NoViolet Bulawayo’s novel We Need New Names is at the heart of the current controversy concerning „adequate“ representations of the continent in contemporary African literature. On the one hand, the author has been blamed for „self-anthropologizing“, i.e. for deliberately reproducing negative stereotypes about Africa so as to appeal to western readers (compare Habila, Ede, or Sibanda, to name just a few); on the other hand, it has also been argued that Afropolitan novels such as hers actually seek to counteract negative images of Africa (Rippl and Neumann, Wasihun). Questioning the whole debate itself, Taiye Selasi rightly insists that „No one novelist can bear the burden of representing a whole continent“; yet, allegorical readings of novels are by no means limited to African and/or postcolonial literary studies and, in principle, retain their legitimacy. Yet, as I argue in my paper, while they take the liberty to deal with issues in ways that are, at least by some critics, mistaken for Afropessimism, Bulawayo but also other authors who critically engage with problematic aspects of African societies and nations frequently also problematize the production and reproduction of reductive and negative images of Africa at the same time. Whether strategically or intuitively, they thus, in effect, anticipate, challenge and counteract naive, simplistic readings of their novels by literary means. Critics‘ failure to recognize and appreciate this may, as I would like to suggest, be a function and indicator of continuing anxieties regarding the image of Africa in the west. However, rather than underestimating the ability of readers to, for instance, read between the lines, to recognize irony (and whatever else is required to decipher complex meanings and to appreciate nuances) I think one should put more trust in the ability of writers to negotiate the complexities, ambivalences and contradictions of life and experience by means of their respective repertoires of literary, i.e. narrative and stylistic devices. Focusing on We Need New Names and on Emanuel Dongalas novel Johnny Chien Méchant, I examine which strategies the two authors employ to address and counteract the reproduction of reductive and negatively stereotypical images of Africa that might otherwise be feared to emerge from their novels.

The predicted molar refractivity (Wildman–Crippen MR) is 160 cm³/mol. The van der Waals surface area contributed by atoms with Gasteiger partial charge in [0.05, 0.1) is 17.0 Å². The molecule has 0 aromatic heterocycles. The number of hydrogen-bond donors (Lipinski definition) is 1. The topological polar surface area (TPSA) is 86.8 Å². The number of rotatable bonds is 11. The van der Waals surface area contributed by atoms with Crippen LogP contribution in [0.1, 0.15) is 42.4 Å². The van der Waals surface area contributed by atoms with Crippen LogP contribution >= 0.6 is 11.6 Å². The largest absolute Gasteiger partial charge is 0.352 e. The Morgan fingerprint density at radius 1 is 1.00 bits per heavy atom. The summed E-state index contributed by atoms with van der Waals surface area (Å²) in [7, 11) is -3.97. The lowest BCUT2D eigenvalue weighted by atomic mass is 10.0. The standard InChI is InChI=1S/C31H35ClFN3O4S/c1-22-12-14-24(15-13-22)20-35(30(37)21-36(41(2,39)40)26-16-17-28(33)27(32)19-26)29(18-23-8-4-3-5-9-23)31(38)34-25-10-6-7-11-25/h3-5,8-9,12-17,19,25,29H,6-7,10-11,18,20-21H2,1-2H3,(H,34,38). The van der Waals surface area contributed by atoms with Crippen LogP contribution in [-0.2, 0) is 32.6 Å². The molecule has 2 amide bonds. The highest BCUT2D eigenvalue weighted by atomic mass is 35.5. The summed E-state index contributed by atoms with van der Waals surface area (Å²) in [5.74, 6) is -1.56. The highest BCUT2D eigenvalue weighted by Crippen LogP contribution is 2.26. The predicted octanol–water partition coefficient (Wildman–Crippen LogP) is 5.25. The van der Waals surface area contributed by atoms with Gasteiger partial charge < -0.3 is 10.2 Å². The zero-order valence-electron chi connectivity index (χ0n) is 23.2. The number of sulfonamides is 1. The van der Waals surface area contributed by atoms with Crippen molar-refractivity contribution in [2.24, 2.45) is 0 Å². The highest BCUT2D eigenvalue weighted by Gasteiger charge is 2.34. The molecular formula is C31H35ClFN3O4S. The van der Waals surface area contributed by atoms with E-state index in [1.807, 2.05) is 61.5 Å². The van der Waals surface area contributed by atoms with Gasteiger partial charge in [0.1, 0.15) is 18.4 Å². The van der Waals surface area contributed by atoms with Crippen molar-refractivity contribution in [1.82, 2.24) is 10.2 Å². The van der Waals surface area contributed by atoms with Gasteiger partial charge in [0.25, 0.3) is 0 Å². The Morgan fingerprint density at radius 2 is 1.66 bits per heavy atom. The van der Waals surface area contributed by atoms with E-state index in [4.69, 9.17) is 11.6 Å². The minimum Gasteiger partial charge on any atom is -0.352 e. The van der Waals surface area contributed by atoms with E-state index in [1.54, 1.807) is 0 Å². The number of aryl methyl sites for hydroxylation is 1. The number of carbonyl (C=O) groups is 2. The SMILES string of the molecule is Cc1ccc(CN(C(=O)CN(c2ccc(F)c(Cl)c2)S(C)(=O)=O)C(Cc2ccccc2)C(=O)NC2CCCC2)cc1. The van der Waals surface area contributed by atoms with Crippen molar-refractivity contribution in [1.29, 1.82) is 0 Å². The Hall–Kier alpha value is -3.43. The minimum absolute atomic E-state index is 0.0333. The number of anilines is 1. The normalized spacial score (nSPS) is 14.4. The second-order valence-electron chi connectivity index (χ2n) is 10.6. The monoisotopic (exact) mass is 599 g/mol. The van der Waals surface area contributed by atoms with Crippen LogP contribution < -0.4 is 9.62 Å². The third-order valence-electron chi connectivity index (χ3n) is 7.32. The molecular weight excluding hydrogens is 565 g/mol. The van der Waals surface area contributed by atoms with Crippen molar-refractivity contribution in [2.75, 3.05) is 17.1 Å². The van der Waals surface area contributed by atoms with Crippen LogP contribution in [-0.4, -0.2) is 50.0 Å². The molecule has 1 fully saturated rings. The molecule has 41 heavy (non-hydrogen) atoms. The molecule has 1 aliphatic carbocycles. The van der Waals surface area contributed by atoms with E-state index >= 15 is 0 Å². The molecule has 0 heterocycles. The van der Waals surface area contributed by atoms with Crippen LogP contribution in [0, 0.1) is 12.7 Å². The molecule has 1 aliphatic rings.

The birth of the African novel has been linked to a turning point in African history; the anti-colonial liberation struggles of the African nations that peaked in the 1960s with many African states gaining independence. Its main stated aim was to provide a much-needed counter-narrative of “powerful and enduring images of life in colonial Africa” while critically engaging the legacy of imperialism on the continent (Genova 2005, 266). The trend of postcolonial literary studies on novels from and about Africa or by African authors have also tended to accentuate the primacy of this historical moment in their analyses of the novel; tracing and mapping various narratives and narrative modes used in resituating the continent in the prevailing and emerging discursive constellations. Ogundele (2002: 125) notes that this preoccupation with history has remained at the centre of the postcolonial African novel to-date.
This paper argues that contemporary African literature has exhausted the impetus that the postcolonial condition gave it and that, recent iterations of African urban novels have set in motion a new form of poetics that is referred to here as post-historical poetics. By looking at two novels with strong leanings to fantasy and science fiction, the paper seeks to analyse those narrative modes and techniques that would make up the suggested post-historical poetics.
Keywords: Postcolonial literature; African urban novel; science-fiction; post-historical poetic